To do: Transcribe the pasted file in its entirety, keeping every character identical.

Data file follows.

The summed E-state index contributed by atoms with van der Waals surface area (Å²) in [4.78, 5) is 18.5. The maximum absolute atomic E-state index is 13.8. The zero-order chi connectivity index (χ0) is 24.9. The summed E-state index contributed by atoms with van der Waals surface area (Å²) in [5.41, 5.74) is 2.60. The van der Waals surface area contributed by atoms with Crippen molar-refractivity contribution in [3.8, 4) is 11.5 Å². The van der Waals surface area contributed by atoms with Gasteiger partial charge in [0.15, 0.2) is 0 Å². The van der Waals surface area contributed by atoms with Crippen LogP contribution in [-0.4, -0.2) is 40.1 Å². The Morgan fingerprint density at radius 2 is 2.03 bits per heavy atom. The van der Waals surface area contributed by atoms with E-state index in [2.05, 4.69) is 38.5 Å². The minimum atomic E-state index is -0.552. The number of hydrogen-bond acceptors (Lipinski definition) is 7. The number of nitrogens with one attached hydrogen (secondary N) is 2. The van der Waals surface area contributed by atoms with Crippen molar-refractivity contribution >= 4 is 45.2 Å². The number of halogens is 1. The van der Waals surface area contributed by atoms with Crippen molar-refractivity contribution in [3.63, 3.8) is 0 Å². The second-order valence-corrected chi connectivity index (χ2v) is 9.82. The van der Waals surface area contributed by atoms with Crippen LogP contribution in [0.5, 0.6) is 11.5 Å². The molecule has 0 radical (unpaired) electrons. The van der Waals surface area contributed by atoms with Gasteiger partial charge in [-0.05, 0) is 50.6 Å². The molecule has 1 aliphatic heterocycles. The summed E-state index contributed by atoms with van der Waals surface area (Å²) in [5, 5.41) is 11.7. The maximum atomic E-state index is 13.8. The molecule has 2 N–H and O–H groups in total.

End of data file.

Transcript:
The summed E-state index contributed by atoms with van der Waals surface area (Å²) in [4.78, 5) is 18.5. The maximum absolute atomic E-state index is 13.8. The zero-order chi connectivity index (χ0) is 24.9. The summed E-state index contributed by atoms with van der Waals surface area (Å²) in [5.41, 5.74) is 2.60. The van der Waals surface area contributed by atoms with Crippen molar-refractivity contribution in [3.8, 4) is 11.5 Å². The van der Waals surface area contributed by atoms with Gasteiger partial charge in [0.15, 0.2) is 0 Å². The van der Waals surface area contributed by atoms with Crippen LogP contribution in [-0.4, -0.2) is 40.1 Å². The Morgan fingerprint density at radius 2 is 2.03 bits per heavy atom. The van der Waals surface area contributed by atoms with E-state index in [2.05, 4.69) is 38.5 Å². The minimum atomic E-state index is -0.552. The number of hydrogen-bond acceptors (Lipinski definition) is 7. The number of nitrogens with one attached hydrogen (secondary N) is 2. The van der Waals surface area contributed by atoms with Crippen molar-refractivity contribution >= 4 is 45.2 Å². The number of halogens is 1. The van der Waals surface area contributed by atoms with Crippen molar-refractivity contribution in [3.63, 3.8) is 0 Å². The second-order valence-corrected chi connectivity index (χ2v) is 9.82. The van der Waals surface area contributed by atoms with Crippen LogP contribution in [0.5, 0.6) is 11.5 Å². The molecule has 0 radical (unpaired) electrons. The van der Waals surface area contributed by atoms with Gasteiger partial charge in [-0.05, 0) is 50.6 Å². The molecule has 1 aliphatic heterocycles. The summed E-state index contributed by atoms with van der Waals surface area (Å²) in [5, 5.41) is 11.7. The maximum atomic E-state index is 13.8. The molecule has 2 N–H and O–H groups in total.